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State Line Bag Co., LLC v. Companionlabs Systems, Inc.

United States District Court, W.D. Missouri, Western Division

March 29, 2018

STATE LINE BAG CO., LLC, Plaintiff,
v.
COMPANIONLABS SYSTEMS, INC., d/b/a HUMAN UNLIMITED, f/k/a HUMAN UNLIMITED, LLC, Defendant.

          ORDER ON DISCOVERY DISPUTE

          GREG KAYS, CHIEF JUDGE.

         This case is a dispute over plastic bags costing $1.322 each. Defendant CompanionLabs Systems, Inc., (“CompanionLabs”) sells t-shirts to the public, and previously packaged its shirts in bags obtained from Plaintiff State Line Bag Co., LLC (“State Line Bag”).

         Now before the Court is a discovery dispute concerning Plaintiff's response to twenty-one of Defendant's interrogatories and requests for production of documents. After reviewing the parties' memoranda regarding the discovery dispute (Docs. 18 and 19) and hearing argument from counsel during a teleconference held on March 27, 2018, the Court grants in part and denies in part Defendant's motion for discovery.

         Background

         CompanionLabs purchased plastic bags from State Line Bag on a purchase-order basis. At some point, State Line Bag procured 100, 000 bags (the “disputed bags”) from its supplier with the understanding that CompanionLabs would purchase them. State Line Bag alleges the agreed upon price for these bags was $1.322 each. The bags are customized with CompanionLabs's logo, although it's unclear whether the bags were purchased from the supplier customized or whether State Line Bag customized the bags. CompanionLabs subsequently terminated its business relationship with State Line Bag without purchasing the disputed bags.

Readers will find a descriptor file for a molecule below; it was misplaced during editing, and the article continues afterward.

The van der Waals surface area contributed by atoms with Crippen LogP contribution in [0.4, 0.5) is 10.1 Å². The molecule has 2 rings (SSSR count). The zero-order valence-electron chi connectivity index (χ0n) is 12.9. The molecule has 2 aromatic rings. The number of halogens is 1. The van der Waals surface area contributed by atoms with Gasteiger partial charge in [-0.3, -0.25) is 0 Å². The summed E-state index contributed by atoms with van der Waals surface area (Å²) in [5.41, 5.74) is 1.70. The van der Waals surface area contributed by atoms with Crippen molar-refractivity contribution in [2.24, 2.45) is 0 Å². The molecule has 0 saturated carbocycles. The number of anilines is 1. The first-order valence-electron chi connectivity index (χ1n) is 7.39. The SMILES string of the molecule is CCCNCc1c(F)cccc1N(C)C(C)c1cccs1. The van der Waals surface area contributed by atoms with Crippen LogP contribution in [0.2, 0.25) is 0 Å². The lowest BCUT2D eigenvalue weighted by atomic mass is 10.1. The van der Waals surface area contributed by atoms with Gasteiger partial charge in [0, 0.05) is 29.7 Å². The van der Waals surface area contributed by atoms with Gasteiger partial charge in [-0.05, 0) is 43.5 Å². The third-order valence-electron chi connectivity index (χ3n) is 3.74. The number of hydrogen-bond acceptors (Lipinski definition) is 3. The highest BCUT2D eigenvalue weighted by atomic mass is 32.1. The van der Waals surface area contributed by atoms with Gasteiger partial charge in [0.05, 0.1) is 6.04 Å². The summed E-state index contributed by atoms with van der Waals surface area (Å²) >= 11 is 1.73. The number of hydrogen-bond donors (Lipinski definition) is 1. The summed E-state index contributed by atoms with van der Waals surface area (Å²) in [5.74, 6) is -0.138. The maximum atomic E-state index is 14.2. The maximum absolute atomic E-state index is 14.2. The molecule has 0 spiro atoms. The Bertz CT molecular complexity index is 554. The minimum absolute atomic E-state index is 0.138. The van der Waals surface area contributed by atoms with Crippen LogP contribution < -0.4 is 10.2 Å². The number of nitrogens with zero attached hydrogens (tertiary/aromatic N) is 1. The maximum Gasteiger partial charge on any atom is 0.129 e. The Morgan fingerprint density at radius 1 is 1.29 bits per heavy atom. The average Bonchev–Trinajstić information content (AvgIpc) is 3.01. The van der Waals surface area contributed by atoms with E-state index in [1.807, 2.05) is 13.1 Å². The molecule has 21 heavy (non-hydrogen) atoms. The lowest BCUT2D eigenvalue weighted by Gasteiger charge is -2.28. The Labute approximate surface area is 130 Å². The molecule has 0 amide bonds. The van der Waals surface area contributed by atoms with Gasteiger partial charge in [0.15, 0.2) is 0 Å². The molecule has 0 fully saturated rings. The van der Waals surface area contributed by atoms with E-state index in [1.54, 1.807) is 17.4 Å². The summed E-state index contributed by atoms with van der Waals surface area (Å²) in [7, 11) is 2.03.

State Line Bag filed a two-count lawsuit for breach of contract and promissory estoppel in Jackson County, Missouri, seeking $132, 200 in damages ($1.322 per bag multiplied by 100, 000 bags). CompanionLabs removed the case to this Court and asserted several defenses including: (1) the parties did not have a contract; (2) the bags are a fungible item and not custom; and (3) it did not approve or ratify State Line Bag's purchase of 100, 000 bags. CompanionLabs also challenges State Line Bag's damages calculation.

         CompanionLabs served interrogatories and request for production of documents. State Line Bag objected to twenty-one interrogatories and requests on two grounds: (1) the information or documents are not relevant or material to the issues in the case; and (2) “that the information sought is confidential and proprietary in nature, and the release of such information would seriously jeopardize, and be detrimental to, Plaintiff's business.” See (Doc. 18-3). The discovery requests can be categorized into two categories: (1) information pertaining to the purchase-order derived orders; and (2) the disputed bags order.

         Discussion